So starting pretty early, I developed a disdain for many things associated with poor or lower class, rural, white people. Mullets. Bad teeth. Beer (yes, BEER!). Hunting. Country music. Cowboy boots. Thankfully, I got over it.
The importance of social networks
I think it must be true that we spend the first halves of our lives running away from who we are, and the second half exhausted by the effort into surrendering to the inevitable. And so, eventually, I was going to have cowboy boots. But it helps to have other people who are supportive of your vision–in this case, the vision of myself in cowboy boots.
A few years ago, a team of researchers came out with their findings on the connections between social networks and health variables like obesity and smoking. They found that if your social network consists of more obese friends, family and acquaintances, then you yourself are more likely to be obese and to remain obese than you would be if your social network were composed of leaner individuals. The same seems to be true for smokers.
This is hardly surprising to sociologists, who can tell you all about the importance of the groups to which we belong. They are a very important source of our norms–our sense of what is right and wrong, proper and improper, okay and just really gross. So if your particular social network believes it’s okay to smoke, you’re more likely to be okay with smoking, too.
I can’t explain to you exactly why cowboy boots have become acceptable among white, boogie-type people like myself. One article suggests it’s George W. Bush and Jessica Simpson, but the idea that I’m aspiring to emulate either of those people is fairly apalling. Perhaps it’s the same trend that’s led to chicken coops being sold by Williams-Sonoma. No one in college thought it was cool that my mother had been terrorized in her youth by an especially malevolent rooster in her back yard. But now, whole generations of children will be terrorized by roosters who live in designer chicken coops. Such is popular culture.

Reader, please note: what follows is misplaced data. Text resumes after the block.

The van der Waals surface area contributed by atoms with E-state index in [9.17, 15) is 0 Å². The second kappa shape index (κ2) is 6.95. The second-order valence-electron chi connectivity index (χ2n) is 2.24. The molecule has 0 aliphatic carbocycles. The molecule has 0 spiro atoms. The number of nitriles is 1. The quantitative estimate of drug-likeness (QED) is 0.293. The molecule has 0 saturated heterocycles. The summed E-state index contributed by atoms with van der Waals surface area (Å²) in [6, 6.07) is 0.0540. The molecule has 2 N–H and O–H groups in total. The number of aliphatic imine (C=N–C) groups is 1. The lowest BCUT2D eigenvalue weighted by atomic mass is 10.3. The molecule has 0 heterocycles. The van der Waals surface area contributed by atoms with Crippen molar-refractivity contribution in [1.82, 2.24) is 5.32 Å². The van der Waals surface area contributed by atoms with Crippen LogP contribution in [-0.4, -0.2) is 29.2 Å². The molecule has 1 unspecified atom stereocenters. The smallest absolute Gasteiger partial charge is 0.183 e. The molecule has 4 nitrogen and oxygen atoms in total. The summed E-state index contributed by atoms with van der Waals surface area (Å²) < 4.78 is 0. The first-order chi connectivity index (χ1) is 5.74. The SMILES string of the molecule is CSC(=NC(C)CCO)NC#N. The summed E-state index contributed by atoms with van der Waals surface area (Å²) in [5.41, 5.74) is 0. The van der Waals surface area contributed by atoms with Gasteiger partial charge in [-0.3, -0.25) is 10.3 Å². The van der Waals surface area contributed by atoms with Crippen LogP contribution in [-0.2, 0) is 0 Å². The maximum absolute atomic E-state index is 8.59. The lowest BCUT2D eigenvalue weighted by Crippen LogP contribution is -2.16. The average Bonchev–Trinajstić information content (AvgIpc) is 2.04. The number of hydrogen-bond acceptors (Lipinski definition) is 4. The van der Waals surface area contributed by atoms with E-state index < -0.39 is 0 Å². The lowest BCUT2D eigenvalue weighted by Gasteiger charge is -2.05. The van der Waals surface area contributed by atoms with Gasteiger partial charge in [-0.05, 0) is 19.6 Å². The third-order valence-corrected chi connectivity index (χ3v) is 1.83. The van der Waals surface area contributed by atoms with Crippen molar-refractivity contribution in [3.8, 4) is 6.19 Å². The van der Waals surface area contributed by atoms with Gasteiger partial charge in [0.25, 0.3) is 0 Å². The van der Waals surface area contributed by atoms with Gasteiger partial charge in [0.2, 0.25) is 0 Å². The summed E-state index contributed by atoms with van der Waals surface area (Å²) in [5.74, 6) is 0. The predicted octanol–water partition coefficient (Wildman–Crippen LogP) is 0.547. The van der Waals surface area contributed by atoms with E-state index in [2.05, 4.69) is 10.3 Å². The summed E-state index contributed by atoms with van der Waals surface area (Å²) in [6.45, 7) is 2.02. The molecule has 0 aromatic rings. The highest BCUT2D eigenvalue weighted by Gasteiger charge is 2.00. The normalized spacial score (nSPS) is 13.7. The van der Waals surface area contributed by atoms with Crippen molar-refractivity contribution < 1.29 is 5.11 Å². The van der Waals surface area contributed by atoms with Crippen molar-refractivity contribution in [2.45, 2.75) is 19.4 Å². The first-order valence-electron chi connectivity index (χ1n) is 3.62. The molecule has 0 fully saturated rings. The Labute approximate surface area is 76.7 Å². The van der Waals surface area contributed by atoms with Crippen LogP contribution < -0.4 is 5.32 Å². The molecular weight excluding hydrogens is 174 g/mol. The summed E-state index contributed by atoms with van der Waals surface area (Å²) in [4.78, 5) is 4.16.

Cowboy boots are valued within my particular social network less for their practical value than they are for their fashion statement ; none of my friends are actually cowboys, though some of them are farmers. They have become quite elaborately beautiful shoes, sometimes veering in the same direction as stilettos in their sheer impracticality. Nonetheless, it is true to say that with most of the people in my social network, there’s no need to explain why I want a pair of cowboy boots. And in fact, my desire for a pair of cowboy boots is generally met with enthusiastic encouragement.
The beauty of the boots
So after all of that plus a long and torturous delivery process, my cowboy boots are here. They are a thing of beauty, even with all my knowledge of the sociological origins of my aesthetics. Which is to say, I don’t find the boots beautiful in a void; I find them beautiful in part because of the particular “personal millieux” in which I find myself. That the boots are beautiful is socially constructed, but what do I care? It detracts from my pleasure not in the least.
In the end, cowboy boots are also physical objects. I like the way I can lean back in my cowboy boots and feel like they are holding me up. I like the subtle change they seem to create in your stride, which helps me begin to understand why cowboy boots might also be called shit-kickers; I feel tangibly ready to kick something when I’m wearing them. I like the way it feels to tap my toe in cowboy boots while playing Paradise on my guitar. It just feels right. And it has nothing to do with George W. Bush.